Amid a substantive display of art from across the globe, the Kochi-Muziris Biennale is a doubling as an event that promotes study and research on the subject for the younger generation. Come 2019, and the organisers of the 108-day festival are hosting a series of workshops that will go by unconventional ways to educate budding painters and sculptors, while making art even more accessible to the public at large.
The Kochi Biennale Foundation’s ABC (Art By Children) programme has its ‘art room’ at the green Cabral Yard venue, where masters will resort to out-of-the-box techniques while training on different crafts. “The techniques include murals, water-colour, calligraphy, story-writing, storytelling, sculpture, puppetry, illustration, installation and even performances besides a set of art forms that are associated with the culture of a region or people,” points out Blaise Joseph, programme coordinator of ABC. “All the workshops are for free.”
The key objective of the art room is to unite the people and promote a culture of sharing. The idea is to make art inclusive for everyone and make it an interactive educational tool. “We let children and adults create a non-judgmental space where they can participate without inhibition. We have already seen a lot of adults at our Cabral Yard workshops,” notes Blaise, an alumnus of MS University, Baroda.
The first week of the New Year will see Cabral Yard hosting a workshop of Gond art that has storytelling integral to it. To be led by Subhash Singh and Durgabai Vyam, who have their joined artwork on display at the Biennale’s main Aspinwall House venue, this three-day training will begin on January 3. The Gonds are one of India’s biggest tribes and inhabitants of the country’s central part — largely in the state of Madhya Pradesh.
The Gond art session will be followed by a four-day workshop on wildlife drawing and painting of murals. This, from January 6 to 9, will be led by artist Nandan P V. From January 8, there will be a two-day drawing and painting workshop on bird sanctuary by artist Sunil Vallarpadom.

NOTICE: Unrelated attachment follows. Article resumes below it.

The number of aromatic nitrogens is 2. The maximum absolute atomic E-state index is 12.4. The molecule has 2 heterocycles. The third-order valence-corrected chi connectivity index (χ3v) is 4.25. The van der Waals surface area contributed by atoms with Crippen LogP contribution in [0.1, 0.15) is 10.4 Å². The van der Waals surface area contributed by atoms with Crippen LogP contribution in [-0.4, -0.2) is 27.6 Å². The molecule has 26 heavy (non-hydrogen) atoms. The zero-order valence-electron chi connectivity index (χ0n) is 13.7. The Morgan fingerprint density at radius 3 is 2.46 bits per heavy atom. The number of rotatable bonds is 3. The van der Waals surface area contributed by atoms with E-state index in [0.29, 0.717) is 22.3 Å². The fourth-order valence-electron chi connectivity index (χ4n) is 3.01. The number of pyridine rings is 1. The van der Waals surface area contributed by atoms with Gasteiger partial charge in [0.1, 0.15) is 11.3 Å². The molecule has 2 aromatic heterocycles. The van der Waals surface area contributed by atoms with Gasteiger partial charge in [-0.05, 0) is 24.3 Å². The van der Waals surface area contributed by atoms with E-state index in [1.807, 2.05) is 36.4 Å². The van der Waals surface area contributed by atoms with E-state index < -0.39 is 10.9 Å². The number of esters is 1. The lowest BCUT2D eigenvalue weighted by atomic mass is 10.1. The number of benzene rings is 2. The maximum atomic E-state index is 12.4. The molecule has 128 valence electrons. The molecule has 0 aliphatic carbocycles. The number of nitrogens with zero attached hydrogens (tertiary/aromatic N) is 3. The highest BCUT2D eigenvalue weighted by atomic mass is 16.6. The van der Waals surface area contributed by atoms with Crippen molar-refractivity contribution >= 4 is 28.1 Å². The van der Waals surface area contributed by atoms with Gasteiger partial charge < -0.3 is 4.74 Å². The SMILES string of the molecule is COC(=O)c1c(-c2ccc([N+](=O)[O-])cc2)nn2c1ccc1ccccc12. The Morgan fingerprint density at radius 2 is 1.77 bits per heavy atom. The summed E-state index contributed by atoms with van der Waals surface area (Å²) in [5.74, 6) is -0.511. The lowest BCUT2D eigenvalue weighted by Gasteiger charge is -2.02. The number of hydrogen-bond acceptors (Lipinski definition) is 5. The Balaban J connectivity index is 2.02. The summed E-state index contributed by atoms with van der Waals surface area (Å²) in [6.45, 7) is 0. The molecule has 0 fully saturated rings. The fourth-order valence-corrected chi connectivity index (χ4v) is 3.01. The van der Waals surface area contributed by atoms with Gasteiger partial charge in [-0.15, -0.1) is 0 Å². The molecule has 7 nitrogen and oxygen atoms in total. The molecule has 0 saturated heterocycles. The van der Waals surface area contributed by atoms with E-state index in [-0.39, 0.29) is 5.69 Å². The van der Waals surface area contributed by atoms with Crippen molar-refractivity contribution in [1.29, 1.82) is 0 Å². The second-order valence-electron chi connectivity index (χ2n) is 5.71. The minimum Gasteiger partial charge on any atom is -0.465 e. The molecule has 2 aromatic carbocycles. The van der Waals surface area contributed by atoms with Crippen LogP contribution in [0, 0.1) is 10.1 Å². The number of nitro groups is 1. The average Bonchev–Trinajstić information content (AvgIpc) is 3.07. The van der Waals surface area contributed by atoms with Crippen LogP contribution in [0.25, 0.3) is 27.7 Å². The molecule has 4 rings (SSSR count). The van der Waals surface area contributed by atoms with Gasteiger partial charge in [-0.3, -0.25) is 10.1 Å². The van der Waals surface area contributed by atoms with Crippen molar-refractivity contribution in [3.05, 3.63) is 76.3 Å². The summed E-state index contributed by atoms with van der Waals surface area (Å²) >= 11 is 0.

The other workshops for the rest of the month are on ‘Art-making through storytelling, sculpture, installation and performance’ (Jan 11-13 by Hariprasad R), ‘Calligraphy’ (Jan 14-16 by Bryan Mulvihill), Water-colour painting’ (Jan 18-19 by Sunil Linus De), ‘Story-writing, storytelling and illustration’ (Jan 22-24 by Venki) and ‘Pavakoothu’ shadow puppetry (Jan 25-27 by Ramachandra Pulavar).
None of these art workshops will be traditional in their teaching methods, points out Blaise. “The masters are those always working with children, capable of smooth communication. They will facilitate exploration of the inner realities of the art, and help the kids express spontaneously with materials available from the surroundings,” he adds. “We give priority to interactive sessions and non-competitive games that free the participants from rigidities and fears.”
The ABC, ultimately, aims to bring an updated art culture among children. “We are looking at establishing permanent art rooms in schools, letting students explore their own creativity and give an outlet to expressions,” Blaise says. “Art plays a major role in shaping individuals. That means, children hold the key to a better society.
Apart from this, ABC is conducting various art programmes, free of cost, with schools across the state. “We hope more students join in,” Blaise adds. “We want people to come and share their craft so as to make it an interactive space.”